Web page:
Crust makes the pie. Master the dough, master the Universe.
I have been making my own pizza dough from scratch, every weekend for the past 3 years. I think it's safe to say that I might be getting the hang of it. I have finally gotten to the point where the dough is lovely and fragrant, the homemade sauce is piquant and aromatic, and my cheese of choice (cut from a block rather than getting a bag of shredded mozzarella), are producing edible joy on a weekly basis.
But it's not enough. It's never enough.
Everyone has their own idea of what the perfect dough should be; New York thin, Chicago thick, West Coast crunchy....Papa John's (not saying anything bad about Papa's. If eating dog turd on a cracker is your idea of a perfect...by all means...mangiare). My vision of perfection is thin. Not paper thin, but thin, with just a slight chew. Something that holds up to the scrutiny of the heartiest of toppings, yet not so obnoxious as to insist on usage of fork and knife. I've tasted this in a couple of places, and they've immediately became my favorite. Which is why it maddens me that I can't replicate it, or rather up until now, haven't replicated it.Peter Reinhart's American Pie is quickly becoming an important read in my library, right up there with Zen and the Art of Motorcycle Maintenance. It's equal parts questing travelogue and cook book. Within its pages, I recognized my own hunger for wanting something new; something I haven't tasted before. Maybe it buys into my obsessive nature, but I think I might have found my latest life's calling. I have never made it, but I'm sure I've had it, I believe a sourdough crust will be the next logical step in approaching bliss. Master the dough, master the Universe. For as long as it takes, I will chronicle my quest for my white whale. For the one or two of you who caught my previous blogs, I don't think I need to explain my need to indulge in labor intensive activities. Sourdough takes patience, nurturing, a keen eye, and lots and lots of time. Sounds like something that's right up my alley.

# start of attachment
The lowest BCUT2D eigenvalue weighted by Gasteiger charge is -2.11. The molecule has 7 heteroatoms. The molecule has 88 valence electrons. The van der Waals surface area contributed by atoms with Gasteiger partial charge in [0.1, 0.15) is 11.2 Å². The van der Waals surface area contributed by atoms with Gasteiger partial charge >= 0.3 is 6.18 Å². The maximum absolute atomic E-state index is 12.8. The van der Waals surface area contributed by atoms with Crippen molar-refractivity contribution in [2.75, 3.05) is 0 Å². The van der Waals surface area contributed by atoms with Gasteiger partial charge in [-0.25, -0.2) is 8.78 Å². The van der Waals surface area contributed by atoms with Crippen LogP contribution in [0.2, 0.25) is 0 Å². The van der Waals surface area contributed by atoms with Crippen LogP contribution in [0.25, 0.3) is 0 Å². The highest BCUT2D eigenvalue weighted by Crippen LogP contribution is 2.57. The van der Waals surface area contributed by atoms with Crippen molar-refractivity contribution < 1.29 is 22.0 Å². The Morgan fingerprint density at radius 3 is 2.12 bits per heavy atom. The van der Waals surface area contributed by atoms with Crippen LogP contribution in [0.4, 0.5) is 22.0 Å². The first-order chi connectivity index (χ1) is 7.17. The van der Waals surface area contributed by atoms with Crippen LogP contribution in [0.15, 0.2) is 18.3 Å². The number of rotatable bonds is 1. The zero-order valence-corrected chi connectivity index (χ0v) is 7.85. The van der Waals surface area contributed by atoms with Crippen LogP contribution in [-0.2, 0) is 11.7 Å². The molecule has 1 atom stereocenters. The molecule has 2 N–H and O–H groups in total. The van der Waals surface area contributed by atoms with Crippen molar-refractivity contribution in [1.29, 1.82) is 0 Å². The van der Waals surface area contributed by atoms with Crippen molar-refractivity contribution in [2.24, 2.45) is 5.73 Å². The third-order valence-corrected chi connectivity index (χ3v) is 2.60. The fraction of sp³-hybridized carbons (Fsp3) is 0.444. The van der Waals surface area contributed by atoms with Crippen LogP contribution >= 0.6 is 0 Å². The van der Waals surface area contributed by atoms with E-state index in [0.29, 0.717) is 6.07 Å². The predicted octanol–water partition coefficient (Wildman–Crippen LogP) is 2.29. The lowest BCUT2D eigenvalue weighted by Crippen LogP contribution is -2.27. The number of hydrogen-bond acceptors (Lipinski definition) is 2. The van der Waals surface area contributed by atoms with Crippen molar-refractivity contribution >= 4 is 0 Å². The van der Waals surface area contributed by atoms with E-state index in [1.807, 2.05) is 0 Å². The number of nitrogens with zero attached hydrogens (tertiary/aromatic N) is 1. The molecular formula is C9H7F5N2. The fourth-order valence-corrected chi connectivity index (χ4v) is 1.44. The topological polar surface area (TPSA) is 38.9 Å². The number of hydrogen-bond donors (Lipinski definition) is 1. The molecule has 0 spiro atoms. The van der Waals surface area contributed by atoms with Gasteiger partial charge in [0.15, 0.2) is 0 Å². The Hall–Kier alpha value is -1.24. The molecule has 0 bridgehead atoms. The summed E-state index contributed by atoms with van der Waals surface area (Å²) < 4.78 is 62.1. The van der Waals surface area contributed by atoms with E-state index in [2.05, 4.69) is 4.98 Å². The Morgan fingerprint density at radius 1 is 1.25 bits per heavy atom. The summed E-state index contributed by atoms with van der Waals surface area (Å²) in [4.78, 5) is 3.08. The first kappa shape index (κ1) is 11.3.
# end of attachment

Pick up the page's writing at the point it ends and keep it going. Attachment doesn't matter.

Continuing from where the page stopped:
Presently, I'm used to making my dough the American way, as opposed to the traditional, Italian, DOC approved, kinda tasteless dough. I've made it the traditional way, I found it in direct violation to my delicate American taste buds. I stick with what works and stopped giving a damn on what the DOC thinks.
Still, the dough that I make, while sufficient, isn't quite doing it for me. Which is why I'm switching to sourdough. Now, this is something new to me. Sourdough is made from a wild yeast. Wild Yeast is not found in stores. Wild yeast has to be farmed fresh. Wild yeast originates from a mother starter. A mother starter comes from what they call a seed culture. A seed culture is produced by making bacteria, and they way to get this certain type of bacteria is by introducing pineapple juice to whole wheat flour. I'm process oriented, but there's a simplicity to this that intrigues me. Bread has been made like this for centuries. It's important to remember one's roots.
Today, I make the seed culture. Initially, it takes less time than my usual dough prep. But my usual prep time is for one night, and one night only. Sourdough prep time takes days. It's like a plant: Tend to it, walk away, let it do its thing.
Incorporate ingredients, knead into a tennis ball sized ball, cover in an air tight container, leave on a counter top for twenty-four hours, and bam! Instant seed culture. Time to go on to step two.